Liked by 3 people

    1. My brother was afraid the fire would take our grandfather’s old baby grand piano which was at his recording studio, but it was thankfully saved. But he posted a video of him playing one of the first songs he learned to play on it (“Martha My Dear”), just in case, which totally made me cry.

      Liked by 4 people

  4. Please continue to be save. It’s crazy!
    What would I take?
    The safe with mine and my daddy’s papers in it.
    My iPad, cause it’s got my kindle books on it.
    My Julia Child cookbooks.
    Photo boxes and albums.
    My knives.
    My No Plot No Problem book by Nanowrimo creator Chris Baty.
    Clothes would be just casuals.

    Liked by 2 people

  5. I am so happy that you are safe! Praying for all of those in the West!
    There are many things I would take but for purely sentimental reasons – my mom’s recipes, the spice rack my dad made, the last quilt my grandma knitted & a hot air balloon lamp that was a gift from a dear friend.

    Liked by 3 people

  6. I wasn’t as lucky. I’ll be out of my house for some time. I took pants because I have really ong legs and have a hard time finding ones that fit. I took original paintings either because of the artist or because of their meaning to me. And I took my two-foot-tall Santa because I got him at a yard sale where the seller wouldn’t take cash for him but wanted one of my books in lieu of money. He’s sort of a book selling good luck charm.

    Liked by 3 people

  7. Living in Colorado, I think about this all the time. One of my friends lost her house a few years back to a fast-moving wildfire and many others I know were evacuated in a hurry. I’ll never forget that one of them took a cucumber that had been sitting on the counter “because it was almost ripe.” When you have to assess it all in a hurry, you forget things and you make weird decisions. Make a list and make it now. This WILL happen again. My daughter in Oregon came THISCLOSE to being evacuated and had her list taped to her front door. If you have time, also walk through your house and videotape everything, opening cabinets and such, while talking about everything you see.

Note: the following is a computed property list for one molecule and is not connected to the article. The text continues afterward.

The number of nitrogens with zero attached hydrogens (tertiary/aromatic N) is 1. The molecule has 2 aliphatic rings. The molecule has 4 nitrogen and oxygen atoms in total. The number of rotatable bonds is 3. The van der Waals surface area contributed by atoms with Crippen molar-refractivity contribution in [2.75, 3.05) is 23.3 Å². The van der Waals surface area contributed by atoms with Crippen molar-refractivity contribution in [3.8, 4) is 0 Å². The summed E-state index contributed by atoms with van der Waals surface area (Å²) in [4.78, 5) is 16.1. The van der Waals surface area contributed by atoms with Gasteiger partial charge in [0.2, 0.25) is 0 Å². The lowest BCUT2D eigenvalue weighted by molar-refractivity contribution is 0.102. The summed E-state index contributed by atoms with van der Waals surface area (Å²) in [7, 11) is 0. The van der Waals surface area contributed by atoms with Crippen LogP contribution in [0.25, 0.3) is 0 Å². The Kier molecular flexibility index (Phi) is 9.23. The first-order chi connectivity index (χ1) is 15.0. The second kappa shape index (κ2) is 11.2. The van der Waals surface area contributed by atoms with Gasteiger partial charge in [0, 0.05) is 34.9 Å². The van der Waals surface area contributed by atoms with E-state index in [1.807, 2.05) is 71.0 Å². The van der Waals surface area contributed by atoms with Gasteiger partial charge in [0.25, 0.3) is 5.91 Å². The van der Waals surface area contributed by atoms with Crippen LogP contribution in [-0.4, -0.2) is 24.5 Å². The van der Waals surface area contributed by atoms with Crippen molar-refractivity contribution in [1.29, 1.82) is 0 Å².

For me, aside from the obvious—dog, medicine, important papers, computer stuff—I’d take my fave clothes, any projects I only have handwritten notes on, photo albums, a couple one-of-a-kind paintings I love, and as many of my parents’ and grandparents’ things as I can grab. But also a reminder that stuff is just stuff.

    Stay safe out there, peeps!

    Liked by 3 people

  8. My brother’s family lost their home to the fires in California in the fall of 2017, so fire season hits very close to home these days.

    Yes, it is all stuff, but it is still hard to lose.

    They just barely had time to get some clothes on and leave, grabbing important papers. Yes, some of the stuff they lost is hard – things that hold memories. And you do need time to mourn those things. And it is okay. It’s all just stuff, but it can mean something.

    They biggest thing they said they wish they had time to grab was clothes. Familiar comfortable clothes. They only had the clothes on their back (my uncle and aunt came over, having bought them some new clothes, so they weren’t without new clothes for very long), but it was still the one thing they talked about wanting most. Not something that would have been on the top of my list, but it makes sense.

    Liked by 3 people

  9. That’s so scary, Leslie. The only things I would really care about saving are the cats, important documents, my laptop, and photos. I don’t have anything that’s worth much, and I’m not very sentimental when it comes to material things. That said though, the thought of being that close to losing everything makes me ill. Like Mark said, I’d probably miss the little things I wouldn’t necessarily go out of my way to save, like familiar clothes. Stay safe!

    Liked by 3 people

  10. Leslie, I choked up reading this and looking at the pictures. Being in SoCal, where we also get dangerous fires, I have a “P” list on my fridge of the necessities – passports, pills, etc. But I also keep three boxes by the front door to grab instantly. They include Eliza’s baby book and photos from her first year of life, as well as an album of special college photos for me; valuable documents; and a box of my handmade needlepoint ornaments. I’d also take as much of my kid’s artwork as I can.